I had read plenty of articles just like this one before my unusual flight happened. It always seems so obvious until you’re actually there, in the situation. Luckily, in my case, we got home safe, and after the disappointment passed, I learned just a little more to make me a better pilot.
Here’s a number that should be on the front page of every major newspaper: 224. That’s how many people died–worldwide–in airline crashes last year. Around 3 billion people flew on airlines last year, which makes 224 a simply incredible number.
I was challenged to write something like this a while back and spent time looking at blank screens before finally formulating an idea. The challenge was to write about the good, but I feel compelled to write about some of the good and the bad.
For most of us amateurs and professionals, flying involves risk management. While boating has its own satisfactions (and accidents), the reward-risk level in aviation is substantially higher, and this to me indicates that aviation attracts people who are more likely to be “risk-takers.”
It was July 2, 1974, and my wife Mary Ann and I were flying home from Salilsaw, Oklahoma where we had dropped off an employee’s children. I was just north of Guthrie, Oklahoma; it was early evening and near sundown. We had our Beech Debonair cruising in smooth air at 7500 feet when a call came over 122.8. “This is Cessna NN; can anybody hear me?”
“So how hard is it to fly an airplane?” my good friend Mike asked as he settled into the right seat. It was the first time he had been in a plane smaller than a regional jet and I sensed he was apprehensive. “It’s simple, like riding a bike.”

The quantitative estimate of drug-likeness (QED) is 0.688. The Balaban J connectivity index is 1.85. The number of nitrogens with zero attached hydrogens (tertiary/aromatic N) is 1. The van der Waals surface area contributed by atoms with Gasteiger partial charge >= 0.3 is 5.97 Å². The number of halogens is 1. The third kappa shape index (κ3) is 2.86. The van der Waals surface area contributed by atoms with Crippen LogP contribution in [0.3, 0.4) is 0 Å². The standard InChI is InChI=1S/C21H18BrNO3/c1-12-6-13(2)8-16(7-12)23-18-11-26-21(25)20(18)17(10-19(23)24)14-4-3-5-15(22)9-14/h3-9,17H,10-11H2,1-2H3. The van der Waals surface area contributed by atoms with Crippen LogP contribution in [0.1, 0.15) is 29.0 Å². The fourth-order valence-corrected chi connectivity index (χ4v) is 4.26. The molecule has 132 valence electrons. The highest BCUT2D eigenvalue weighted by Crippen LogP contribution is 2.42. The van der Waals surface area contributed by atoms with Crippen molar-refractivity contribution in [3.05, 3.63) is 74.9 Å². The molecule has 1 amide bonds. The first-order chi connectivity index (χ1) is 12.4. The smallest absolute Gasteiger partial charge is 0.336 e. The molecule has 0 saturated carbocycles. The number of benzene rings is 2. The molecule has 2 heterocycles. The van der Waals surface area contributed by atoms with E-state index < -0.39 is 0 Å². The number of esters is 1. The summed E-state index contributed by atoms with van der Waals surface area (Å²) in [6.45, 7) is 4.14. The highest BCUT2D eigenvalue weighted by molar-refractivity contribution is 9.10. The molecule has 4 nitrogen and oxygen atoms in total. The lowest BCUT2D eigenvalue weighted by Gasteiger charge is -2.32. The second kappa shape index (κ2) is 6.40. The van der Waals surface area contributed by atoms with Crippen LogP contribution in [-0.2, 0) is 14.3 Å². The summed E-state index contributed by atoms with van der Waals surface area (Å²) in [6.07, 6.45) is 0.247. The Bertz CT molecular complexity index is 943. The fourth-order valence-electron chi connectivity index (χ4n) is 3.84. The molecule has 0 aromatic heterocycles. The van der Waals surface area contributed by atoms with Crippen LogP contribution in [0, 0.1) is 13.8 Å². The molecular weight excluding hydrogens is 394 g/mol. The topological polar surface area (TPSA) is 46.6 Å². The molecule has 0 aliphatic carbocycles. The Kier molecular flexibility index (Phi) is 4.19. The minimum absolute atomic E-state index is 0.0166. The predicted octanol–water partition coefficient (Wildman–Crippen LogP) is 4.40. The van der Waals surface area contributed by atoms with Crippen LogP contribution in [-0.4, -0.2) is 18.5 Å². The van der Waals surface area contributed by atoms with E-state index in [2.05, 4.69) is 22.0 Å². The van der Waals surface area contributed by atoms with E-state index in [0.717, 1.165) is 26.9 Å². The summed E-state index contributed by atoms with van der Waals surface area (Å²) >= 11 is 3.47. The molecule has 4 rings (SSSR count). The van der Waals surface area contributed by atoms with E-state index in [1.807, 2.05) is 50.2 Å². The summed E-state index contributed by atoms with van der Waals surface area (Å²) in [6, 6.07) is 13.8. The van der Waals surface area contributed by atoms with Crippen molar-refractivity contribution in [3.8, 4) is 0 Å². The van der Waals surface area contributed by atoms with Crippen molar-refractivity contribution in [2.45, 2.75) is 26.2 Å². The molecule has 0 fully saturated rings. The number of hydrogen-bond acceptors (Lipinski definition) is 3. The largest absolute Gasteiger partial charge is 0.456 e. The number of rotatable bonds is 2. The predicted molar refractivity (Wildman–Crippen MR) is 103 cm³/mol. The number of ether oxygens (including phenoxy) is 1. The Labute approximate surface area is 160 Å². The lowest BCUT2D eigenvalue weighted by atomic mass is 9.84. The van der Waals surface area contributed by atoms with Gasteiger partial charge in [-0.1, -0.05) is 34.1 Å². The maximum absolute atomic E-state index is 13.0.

It was getting dark. I had never flown at night. On top of that, I had no night cockpit familiarization training. Incredibly, I did not know where any of the light switches were. Does it surprise anyone that I was not carrying a flashlight as well?
As a community, pilots do a pretty good job of getting kids interested in flying. But I think we do ourselves a great disservice when we tell prospective pilots that learning to fly is all fun and excitement. It’s not, and we know it’s not.
For some ancient, bureaucratic reason my Piper is not allowed to use the same newer, more capable and less expensive avionics and autopilots that experimental airplanes do, although we all fly the same airways, airspace and systems. Is TSO’d equipment really twice as good and twice as reliable as today’s non-TSO’d?
We often think of airplanes as a way to make long trips shorter, or make them possible at all, but sometimes we forget that the trip doesn’t have to be very far at all to make it worthwhile to fly, or that it can conquer more than one kind of distance. Here’s the story of one case in point.
Several years ago I started volunteering for the Angel Flight organization, which transports low income patients for distant specialized medical treatments. Such flights are a fine opportunity to share my good fortune in owning a relatively fast and comfortable cross-country airplane.
Where? Simple. Ice is where you find it. As pilots we have to accept the fact that ice will be forecast when it is cold and there are clouds but if we are to get any utility out of our airplanes in the wintertime, we have to develop the weather wisdom to recognize the times when ice is likely and when it is not.
After parking at the FBO and shutting the engine down, we looked at each other and laughed like a couple of kids that just got off their first roller coaster ride. Scary, exciting and fun all at the same time.
Most “accident” reports should be labeled “lack of judgment” investigations. Ian Seager says that too often we fail to learn from our own and other pilots’ errors.
In 2013, Air Facts debated the big issues in aviation, offered tips for safer flying and shared some good pilot stories. If you missed any of the 160 articles we published this year, here’s our list of the 10 most popular.